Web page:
Following up on yesterday's post, More Bar Exam Carnage?: Bloomberg, Bar Exam Scores Drop to Their Lowest Point in Decades: Unprepared Students Can't Handle a Harder Test:
American law graduates are increasingly getting a taste of failure before they start their careers. Performance on the bar exam has continued to slip, early results show.
The average score on the multiple-choice portion of the July test fell 1.6 points from the previous year, reaching its lowest level since 1988, according to data provided to Bloomberg by the National Conference of Bar Examiners. The mean score on this summer's exam was 139.9, down from 141.5 in July 2014.
"It was not unexpected," says Erica Moeser, the president of the NCBE, which creates the multiple choice part of the test. "We are in a period where we can expect to see some decline, until the market for going to law school improves."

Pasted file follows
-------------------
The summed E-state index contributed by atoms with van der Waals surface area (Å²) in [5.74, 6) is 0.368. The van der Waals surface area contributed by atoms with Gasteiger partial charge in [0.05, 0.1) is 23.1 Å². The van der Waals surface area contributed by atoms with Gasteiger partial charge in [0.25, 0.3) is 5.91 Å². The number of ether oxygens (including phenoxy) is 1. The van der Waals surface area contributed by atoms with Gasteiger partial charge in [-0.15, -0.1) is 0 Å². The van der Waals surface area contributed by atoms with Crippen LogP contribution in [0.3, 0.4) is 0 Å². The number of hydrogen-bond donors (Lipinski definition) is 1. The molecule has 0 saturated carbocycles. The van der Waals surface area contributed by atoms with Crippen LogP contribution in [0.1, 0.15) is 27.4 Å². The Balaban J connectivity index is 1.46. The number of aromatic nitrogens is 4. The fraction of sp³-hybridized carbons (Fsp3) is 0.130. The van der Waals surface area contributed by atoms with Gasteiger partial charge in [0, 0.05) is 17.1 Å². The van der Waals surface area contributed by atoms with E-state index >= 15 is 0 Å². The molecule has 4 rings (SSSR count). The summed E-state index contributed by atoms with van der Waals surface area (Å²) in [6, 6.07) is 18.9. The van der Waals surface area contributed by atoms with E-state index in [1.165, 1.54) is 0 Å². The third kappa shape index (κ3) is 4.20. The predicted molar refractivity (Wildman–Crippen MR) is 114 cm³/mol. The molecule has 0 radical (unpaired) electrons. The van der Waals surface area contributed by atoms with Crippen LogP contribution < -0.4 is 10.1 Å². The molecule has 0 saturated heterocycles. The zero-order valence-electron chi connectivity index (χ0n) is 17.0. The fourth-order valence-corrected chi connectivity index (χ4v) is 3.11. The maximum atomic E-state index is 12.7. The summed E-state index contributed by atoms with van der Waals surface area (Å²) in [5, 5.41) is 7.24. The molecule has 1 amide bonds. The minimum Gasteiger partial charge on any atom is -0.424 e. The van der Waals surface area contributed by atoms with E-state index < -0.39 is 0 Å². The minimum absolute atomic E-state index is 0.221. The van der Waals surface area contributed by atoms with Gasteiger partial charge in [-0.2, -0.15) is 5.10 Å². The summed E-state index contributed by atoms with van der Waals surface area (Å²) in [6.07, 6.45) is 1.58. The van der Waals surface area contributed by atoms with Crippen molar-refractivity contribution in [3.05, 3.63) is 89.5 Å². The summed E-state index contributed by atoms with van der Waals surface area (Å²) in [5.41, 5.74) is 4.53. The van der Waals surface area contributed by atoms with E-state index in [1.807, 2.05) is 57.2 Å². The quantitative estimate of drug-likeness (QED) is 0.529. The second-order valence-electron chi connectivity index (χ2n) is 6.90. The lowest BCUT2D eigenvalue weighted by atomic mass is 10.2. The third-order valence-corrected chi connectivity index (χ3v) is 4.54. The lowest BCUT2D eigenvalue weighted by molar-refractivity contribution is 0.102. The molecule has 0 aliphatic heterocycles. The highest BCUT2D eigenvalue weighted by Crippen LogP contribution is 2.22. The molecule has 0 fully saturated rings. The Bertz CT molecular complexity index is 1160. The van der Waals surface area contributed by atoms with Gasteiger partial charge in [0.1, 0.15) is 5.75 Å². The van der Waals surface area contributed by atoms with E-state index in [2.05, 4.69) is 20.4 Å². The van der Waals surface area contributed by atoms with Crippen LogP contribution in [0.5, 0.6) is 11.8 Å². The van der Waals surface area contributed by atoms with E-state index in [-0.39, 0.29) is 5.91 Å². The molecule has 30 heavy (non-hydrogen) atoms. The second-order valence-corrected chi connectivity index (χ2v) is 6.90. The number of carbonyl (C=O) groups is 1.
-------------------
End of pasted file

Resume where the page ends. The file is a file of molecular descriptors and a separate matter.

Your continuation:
Law schools have been admitting students with lower qualifications who "may encounter difficulty" when taking the bar, Moeser says.
About a dozen states have published their pass rates, and the numbers are even worse than last year, when graduates performed historically badly. Pass rates for students who took the test in July were down in most states that have reported results.
“The decline in student quality continues to affect the results,” says Derek Muller, a professor at Pepperdine University School of Law. As fewer people apply to law schools, the programs have started filling their campuses with students who aren’t as qualified as they used to be. That strategy produced a crisis in 2014, when scores on the multiple-choice portion of the test registered their largest year-over-year drop in four decades.
The poor showing a year ago prompted a debate between law school deans and the organization that creates the exam. Deans said the test was unfair and that a software glitch that made it harder to submit test results may have hurt some students. The NCBE's Moeser pointed her finger right back, charging that schools were letting in students who didn't have a good shot at passing the test.